Those of you who are regular readers of my blog (yes all one of you!) may well remember me reflecting on the time I was rebuked by a customer for not offering a cheery enough greeting when I answered my phone. My defence was that it was probably my nth 100th call of the day where I’d be no doubt called upon to go through the same conversation yet again, once again offering carefully measured empathy and reassurance, while again trying to avoid the verbal beating the customer may wish to dispense in retribution for their unhappy dealings with the firm I’m representing at that moment in time.
Whilst all this is going on I’m wondering if I’ll get a pay-rise this year, if my call time is going to be too high, can I hold out going to the toilet until the next break, will that angry customer from earlier be calling back to complain about me? I’m also acutely aware that with my employers my opinions count for very little and that my influence over things is accordingly somewhere slightly below zero. In employment terms I feel like a rower in the bowels of a vast Roman ship. Whilst I may not be physically chained to the oars, metaphorically and mentally I am. Sorry if I’m not overjoyed about this.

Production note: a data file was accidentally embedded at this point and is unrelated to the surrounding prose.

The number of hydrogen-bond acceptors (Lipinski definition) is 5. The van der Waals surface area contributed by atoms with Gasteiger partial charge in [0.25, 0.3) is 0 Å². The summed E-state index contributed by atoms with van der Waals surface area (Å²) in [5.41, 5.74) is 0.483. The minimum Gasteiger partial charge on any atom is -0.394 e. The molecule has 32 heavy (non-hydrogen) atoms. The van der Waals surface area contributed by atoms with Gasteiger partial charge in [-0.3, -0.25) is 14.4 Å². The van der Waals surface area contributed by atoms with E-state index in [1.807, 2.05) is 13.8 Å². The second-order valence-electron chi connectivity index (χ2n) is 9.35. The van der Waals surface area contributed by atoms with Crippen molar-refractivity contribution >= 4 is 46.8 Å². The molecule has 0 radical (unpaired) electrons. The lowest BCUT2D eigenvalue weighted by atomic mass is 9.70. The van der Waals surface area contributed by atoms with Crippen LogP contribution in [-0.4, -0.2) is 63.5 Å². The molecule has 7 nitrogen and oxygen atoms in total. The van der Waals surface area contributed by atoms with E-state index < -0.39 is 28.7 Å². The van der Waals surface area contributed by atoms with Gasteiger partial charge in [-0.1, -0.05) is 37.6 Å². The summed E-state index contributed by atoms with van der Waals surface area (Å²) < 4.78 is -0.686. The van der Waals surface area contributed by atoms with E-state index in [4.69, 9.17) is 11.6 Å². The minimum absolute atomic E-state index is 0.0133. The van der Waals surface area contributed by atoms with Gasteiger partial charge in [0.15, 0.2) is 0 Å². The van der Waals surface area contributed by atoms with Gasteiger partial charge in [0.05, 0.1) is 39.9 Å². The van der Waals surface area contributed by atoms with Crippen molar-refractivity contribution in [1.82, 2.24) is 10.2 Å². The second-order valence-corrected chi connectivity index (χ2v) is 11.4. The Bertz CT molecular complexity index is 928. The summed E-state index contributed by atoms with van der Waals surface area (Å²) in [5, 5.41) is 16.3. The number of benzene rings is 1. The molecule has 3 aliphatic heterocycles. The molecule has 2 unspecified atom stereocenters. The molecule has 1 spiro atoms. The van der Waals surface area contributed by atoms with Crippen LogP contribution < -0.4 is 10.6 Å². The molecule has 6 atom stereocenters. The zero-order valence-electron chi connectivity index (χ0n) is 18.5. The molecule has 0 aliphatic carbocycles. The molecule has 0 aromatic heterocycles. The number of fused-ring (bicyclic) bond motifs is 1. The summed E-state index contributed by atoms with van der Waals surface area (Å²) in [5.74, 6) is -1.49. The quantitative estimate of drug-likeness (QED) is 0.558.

So it’s nice to see somewhere that’s at least recognising that it can and should be different and whats more that this is ultimately beneficial for companies.
I’m talking here about Nando’s the high-street chicken chain. Recently voted the best big company to work for. As a newspaper article pointed out:
Another very important part of the formula is that staff are treated well – in 2010, Nando’s topped the Sunday Times’ list of best big companies for whom to work. Employees seem fairly jolly, which increasingly stands out in the deskilled, demotivated, underpaid and undertrained British high street.
This is precisely my argument. Often we experience poor customer service from staff who are disinterested. Our first reaction however, is to blame the staff some of us going as far to lodge a complaint. We ignore the system which causes the problem in the first place; namely companies poor treatment and disinterest in the staff themselves. To expect staff, often facing challenging situations, to maintain a front of jollyness and empathy whilst themselves being subject to untold pressures and offered little in the way of support is quite clearly unreasonable.